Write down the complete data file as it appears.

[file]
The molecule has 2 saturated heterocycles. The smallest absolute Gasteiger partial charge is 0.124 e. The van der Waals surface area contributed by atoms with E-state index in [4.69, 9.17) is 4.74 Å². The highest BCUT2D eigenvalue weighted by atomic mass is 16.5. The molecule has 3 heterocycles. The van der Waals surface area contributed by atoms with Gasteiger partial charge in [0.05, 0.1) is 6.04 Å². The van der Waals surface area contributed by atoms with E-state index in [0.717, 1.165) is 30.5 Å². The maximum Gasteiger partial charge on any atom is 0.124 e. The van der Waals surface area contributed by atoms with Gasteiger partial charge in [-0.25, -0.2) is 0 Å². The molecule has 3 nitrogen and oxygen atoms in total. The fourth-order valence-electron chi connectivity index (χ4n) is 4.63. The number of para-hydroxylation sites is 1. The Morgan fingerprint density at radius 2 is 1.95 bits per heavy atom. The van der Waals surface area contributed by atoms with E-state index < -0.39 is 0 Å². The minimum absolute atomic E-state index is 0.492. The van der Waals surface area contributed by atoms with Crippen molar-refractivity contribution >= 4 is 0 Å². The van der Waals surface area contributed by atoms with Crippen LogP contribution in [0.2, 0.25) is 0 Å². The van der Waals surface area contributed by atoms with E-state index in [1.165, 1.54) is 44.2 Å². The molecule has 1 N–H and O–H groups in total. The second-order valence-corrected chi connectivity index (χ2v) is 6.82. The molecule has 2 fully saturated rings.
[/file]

The molecule has 2 saturated heterocycles. The smallest absolute Gasteiger partial charge is 0.124 e. The van der Waals surface area contributed by atoms with E-state index in [4.69, 9.17) is 4.74 Å². The highest BCUT2D eigenvalue weighted by atomic mass is 16.5. The molecule has 3 heterocycles. The van der Waals surface area contributed by atoms with Gasteiger partial charge in [0.05, 0.1) is 6.04 Å². The van der Waals surface area contributed by atoms with E-state index in [0.717, 1.165) is 30.5 Å². The maximum Gasteiger partial charge on any atom is 0.124 e. The van der Waals surface area contributed by atoms with Gasteiger partial charge in [-0.25, -0.2) is 0 Å². The molecule has 3 nitrogen and oxygen atoms in total. The fourth-order valence-electron chi connectivity index (χ4n) is 4.63. The number of para-hydroxylation sites is 1. The Morgan fingerprint density at radius 2 is 1.95 bits per heavy atom. The van der Waals surface area contributed by atoms with E-state index < -0.39 is 0 Å². The minimum absolute atomic E-state index is 0.492. The van der Waals surface area contributed by atoms with Crippen molar-refractivity contribution >= 4 is 0 Å². The van der Waals surface area contributed by atoms with Crippen LogP contribution in [0.2, 0.25) is 0 Å². The van der Waals surface area contributed by atoms with E-state index in [1.165, 1.54) is 44.2 Å². The molecule has 1 N–H and O–H groups in total. The second-order valence-corrected chi connectivity index (χ2v) is 6.82. The molecule has 2 fully saturated rings.